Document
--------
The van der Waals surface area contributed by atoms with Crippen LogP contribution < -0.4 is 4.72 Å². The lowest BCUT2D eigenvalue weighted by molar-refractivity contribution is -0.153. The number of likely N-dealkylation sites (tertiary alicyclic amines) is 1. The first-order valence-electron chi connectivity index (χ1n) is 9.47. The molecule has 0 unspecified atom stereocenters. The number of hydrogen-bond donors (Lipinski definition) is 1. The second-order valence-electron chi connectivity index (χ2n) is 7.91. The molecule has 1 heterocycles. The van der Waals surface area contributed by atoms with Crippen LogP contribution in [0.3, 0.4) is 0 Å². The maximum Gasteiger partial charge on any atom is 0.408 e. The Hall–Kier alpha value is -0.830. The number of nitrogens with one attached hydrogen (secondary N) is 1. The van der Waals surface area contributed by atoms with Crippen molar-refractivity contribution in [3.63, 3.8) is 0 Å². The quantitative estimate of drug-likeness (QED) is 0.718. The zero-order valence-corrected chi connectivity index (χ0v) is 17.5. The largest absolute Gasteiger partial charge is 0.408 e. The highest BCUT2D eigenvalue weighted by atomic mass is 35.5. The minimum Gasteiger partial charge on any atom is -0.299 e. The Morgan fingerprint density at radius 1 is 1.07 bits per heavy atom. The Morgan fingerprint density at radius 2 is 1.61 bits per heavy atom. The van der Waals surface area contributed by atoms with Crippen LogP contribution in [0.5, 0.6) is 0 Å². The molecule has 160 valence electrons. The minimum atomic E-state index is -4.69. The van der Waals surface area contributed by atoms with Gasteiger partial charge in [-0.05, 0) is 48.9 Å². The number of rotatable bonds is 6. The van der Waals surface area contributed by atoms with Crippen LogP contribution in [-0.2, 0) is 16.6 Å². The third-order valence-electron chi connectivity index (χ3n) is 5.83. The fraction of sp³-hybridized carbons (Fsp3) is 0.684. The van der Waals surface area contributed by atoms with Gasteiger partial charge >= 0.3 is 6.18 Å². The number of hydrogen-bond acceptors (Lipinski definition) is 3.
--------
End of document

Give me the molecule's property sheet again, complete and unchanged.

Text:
The van der Waals surface area contributed by atoms with Crippen LogP contribution < -0.4 is 4.72 Å². The lowest BCUT2D eigenvalue weighted by molar-refractivity contribution is -0.153. The number of likely N-dealkylation sites (tertiary alicyclic amines) is 1. The first-order valence-electron chi connectivity index (χ1n) is 9.47. The molecule has 0 unspecified atom stereocenters. The number of hydrogen-bond donors (Lipinski definition) is 1. The second-order valence-electron chi connectivity index (χ2n) is 7.91. The molecule has 1 heterocycles. The van der Waals surface area contributed by atoms with Crippen LogP contribution in [0.3, 0.4) is 0 Å². The maximum Gasteiger partial charge on any atom is 0.408 e. The Hall–Kier alpha value is -0.830. The number of nitrogens with one attached hydrogen (secondary N) is 1. The van der Waals surface area contributed by atoms with Crippen molar-refractivity contribution in [3.63, 3.8) is 0 Å². The quantitative estimate of drug-likeness (QED) is 0.718. The zero-order valence-corrected chi connectivity index (χ0v) is 17.5. The largest absolute Gasteiger partial charge is 0.408 e. The highest BCUT2D eigenvalue weighted by atomic mass is 35.5. The minimum Gasteiger partial charge on any atom is -0.299 e. The Morgan fingerprint density at radius 1 is 1.07 bits per heavy atom. The Morgan fingerprint density at radius 2 is 1.61 bits per heavy atom. The van der Waals surface area contributed by atoms with Crippen LogP contribution in [0.5, 0.6) is 0 Å². The molecule has 160 valence electrons. The minimum atomic E-state index is -4.69. The van der Waals surface area contributed by atoms with Gasteiger partial charge in [-0.05, 0) is 48.9 Å². The number of rotatable bonds is 6. The van der Waals surface area contributed by atoms with Crippen LogP contribution in [-0.2, 0) is 16.6 Å². The third-order valence-electron chi connectivity index (χ3n) is 5.83. The fraction of sp³-hybridized carbons (Fsp3) is 0.684. The van der Waals surface area contributed by atoms with Gasteiger partial charge >= 0.3 is 6.18 Å². The number of hydrogen-bond acceptors (Lipinski definition) is 3.